46 of 48 people found the following review helpful
5.0 out of 5 stars
Promising Debut from Canadian Teen, 11 Aug. 2002
When you are listening to this album it's hard to fathom that Miss Lavigne is only 17 years old. Like Michelle Branch and Vanessa Carlton, Lavigne's songwriting and musical talent are far beyond her teenage years and although largely unknown in the UK, the release of her debut single 'Complicated' should go someway in helping her emulate her success in America.
So how would I define Avril Lavigne? Not unlike Michelle Branch, but slightly more angsty and with a little more to say. In some songs there is definitely an Alanis influence, both lyrically and vocally. That's not to say Lavigne is a copycat or mimic, far from it....the songs on 'Let Go' showcase a diverse talent with a varied range of songs.
The single 'Complicated' is an obvious choice, lyrically sound, with a chorus that will invade everyones head! But it is far from being the best track here. The opener 'Losing Grip' kicks things off in aggresive style, with the tale of a girl who's been pushed to the edge and is finally saying 'enough is enough'. Throughout the album, Lavigne's vocals adapt fantastically, from rock, to pop, to punk, a tinge of country and even a flirt with rap. Despite the different styles, no song ever feels out of place. Even 'Sk8ter Boi', which on first hearing may have you reaching for the skip button, slowly but surely wins you over.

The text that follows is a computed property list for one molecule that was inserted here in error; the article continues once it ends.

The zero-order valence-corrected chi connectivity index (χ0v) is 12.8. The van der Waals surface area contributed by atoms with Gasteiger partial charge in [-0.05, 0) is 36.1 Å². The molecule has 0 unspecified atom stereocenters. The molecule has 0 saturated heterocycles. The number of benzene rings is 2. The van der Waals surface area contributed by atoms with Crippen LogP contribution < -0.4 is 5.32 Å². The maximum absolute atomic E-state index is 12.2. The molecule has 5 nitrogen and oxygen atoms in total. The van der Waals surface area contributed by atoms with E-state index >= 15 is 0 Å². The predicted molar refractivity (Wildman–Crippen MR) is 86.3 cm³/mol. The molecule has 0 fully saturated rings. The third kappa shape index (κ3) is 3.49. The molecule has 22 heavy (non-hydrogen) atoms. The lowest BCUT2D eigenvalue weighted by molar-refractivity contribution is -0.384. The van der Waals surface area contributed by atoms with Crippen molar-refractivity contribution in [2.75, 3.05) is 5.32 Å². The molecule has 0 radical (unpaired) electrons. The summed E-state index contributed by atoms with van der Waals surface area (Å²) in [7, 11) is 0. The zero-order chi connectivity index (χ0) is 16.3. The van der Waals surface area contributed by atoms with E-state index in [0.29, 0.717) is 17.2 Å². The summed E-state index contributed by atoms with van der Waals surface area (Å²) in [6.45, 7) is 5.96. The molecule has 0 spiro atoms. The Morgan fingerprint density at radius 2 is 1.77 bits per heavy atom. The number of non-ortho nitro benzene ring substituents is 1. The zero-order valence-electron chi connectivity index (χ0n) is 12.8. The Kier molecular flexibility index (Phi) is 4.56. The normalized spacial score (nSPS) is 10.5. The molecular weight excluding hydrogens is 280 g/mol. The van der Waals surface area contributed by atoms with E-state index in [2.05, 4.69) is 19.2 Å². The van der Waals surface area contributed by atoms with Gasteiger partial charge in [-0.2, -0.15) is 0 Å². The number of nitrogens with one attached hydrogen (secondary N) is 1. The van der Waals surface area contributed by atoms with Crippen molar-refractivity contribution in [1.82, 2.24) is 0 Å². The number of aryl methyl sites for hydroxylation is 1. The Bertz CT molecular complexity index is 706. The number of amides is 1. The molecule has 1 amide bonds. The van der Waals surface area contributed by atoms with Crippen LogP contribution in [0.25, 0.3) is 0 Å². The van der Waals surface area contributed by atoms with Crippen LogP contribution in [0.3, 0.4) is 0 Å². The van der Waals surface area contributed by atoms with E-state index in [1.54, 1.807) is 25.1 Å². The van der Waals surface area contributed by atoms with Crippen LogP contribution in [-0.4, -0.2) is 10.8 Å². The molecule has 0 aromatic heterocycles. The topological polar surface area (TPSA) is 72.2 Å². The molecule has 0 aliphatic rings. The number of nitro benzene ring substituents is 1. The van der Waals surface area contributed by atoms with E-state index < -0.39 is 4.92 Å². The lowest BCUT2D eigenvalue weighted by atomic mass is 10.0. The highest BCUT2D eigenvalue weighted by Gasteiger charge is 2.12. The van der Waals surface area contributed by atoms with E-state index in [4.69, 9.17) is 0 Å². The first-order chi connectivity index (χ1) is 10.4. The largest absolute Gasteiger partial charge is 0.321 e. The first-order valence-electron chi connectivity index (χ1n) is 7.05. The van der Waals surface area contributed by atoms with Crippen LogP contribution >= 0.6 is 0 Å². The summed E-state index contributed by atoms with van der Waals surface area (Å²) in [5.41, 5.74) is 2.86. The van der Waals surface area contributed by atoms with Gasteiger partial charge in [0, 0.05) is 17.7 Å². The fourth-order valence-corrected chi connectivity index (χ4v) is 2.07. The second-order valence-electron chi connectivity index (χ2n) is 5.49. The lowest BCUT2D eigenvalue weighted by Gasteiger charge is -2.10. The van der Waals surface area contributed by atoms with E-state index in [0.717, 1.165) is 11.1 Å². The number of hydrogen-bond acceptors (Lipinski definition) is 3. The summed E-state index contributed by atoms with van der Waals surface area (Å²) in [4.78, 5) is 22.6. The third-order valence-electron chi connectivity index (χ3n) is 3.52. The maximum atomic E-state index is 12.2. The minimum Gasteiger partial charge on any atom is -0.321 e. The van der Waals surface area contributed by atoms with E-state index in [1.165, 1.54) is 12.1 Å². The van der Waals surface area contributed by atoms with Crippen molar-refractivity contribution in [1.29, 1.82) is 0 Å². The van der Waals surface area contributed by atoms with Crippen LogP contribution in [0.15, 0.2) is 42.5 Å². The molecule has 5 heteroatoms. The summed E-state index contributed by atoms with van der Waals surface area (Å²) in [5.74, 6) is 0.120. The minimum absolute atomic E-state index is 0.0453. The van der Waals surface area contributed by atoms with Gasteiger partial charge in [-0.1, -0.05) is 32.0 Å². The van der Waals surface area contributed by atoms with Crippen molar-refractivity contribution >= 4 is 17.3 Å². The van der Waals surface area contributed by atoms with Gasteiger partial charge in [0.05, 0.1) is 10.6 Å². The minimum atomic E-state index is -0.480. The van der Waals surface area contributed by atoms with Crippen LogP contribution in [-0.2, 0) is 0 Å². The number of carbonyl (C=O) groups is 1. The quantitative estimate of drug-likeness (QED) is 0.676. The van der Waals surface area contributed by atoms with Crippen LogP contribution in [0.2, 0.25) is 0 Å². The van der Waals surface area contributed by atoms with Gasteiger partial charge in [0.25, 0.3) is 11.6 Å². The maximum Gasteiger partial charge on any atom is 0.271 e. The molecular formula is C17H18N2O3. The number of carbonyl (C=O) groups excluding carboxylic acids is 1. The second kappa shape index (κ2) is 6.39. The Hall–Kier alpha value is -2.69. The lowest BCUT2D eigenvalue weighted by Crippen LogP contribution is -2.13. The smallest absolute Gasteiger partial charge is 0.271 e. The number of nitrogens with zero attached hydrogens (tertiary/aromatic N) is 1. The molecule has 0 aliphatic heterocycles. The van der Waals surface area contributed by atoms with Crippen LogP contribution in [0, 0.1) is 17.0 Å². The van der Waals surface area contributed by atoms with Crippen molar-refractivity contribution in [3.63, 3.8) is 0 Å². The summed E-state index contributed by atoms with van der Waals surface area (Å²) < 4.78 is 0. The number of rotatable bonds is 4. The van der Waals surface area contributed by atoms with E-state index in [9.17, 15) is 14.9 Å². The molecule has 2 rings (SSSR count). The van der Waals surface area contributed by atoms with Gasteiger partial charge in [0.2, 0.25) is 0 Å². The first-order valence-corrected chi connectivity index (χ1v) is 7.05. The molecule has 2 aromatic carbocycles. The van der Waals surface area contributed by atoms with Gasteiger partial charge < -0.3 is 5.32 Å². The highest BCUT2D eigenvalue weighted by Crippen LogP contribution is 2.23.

Lyrically the album is strong, but as an artist Lavigne has a lot of time to mature and sometimes certain lyrics remind you that she is only 17. For me, the standout tracks on the album are 'I'm With You', a romantic, heartfelt and powerful balad, 'Tomorrow', a fantastic song about how our feelings can change from day to day, and 'The Thing's I'll Never Say', an outrageously catchy pop/rock song about the nervousness of telling someone how you feel. No, this isn't rocket science, it's simple emotion to which we can all relate in someway. Lavigne certainly doesn't possess the lyrical depth of someone like Alanis Morissette yet, but she has time on her side, and besides, I often feel Morissette is a little too clever for her own good.
So, should you buy it? Well, quite simply, if you are a fan of emotionally charged, well written songs, sung by a vocalist who can really 'own' the song, the answer is a resounding, 'yes!' It is one of those albums that is best suited to driving...just be prepared for all your friends to be saying 'this is good...who is it?'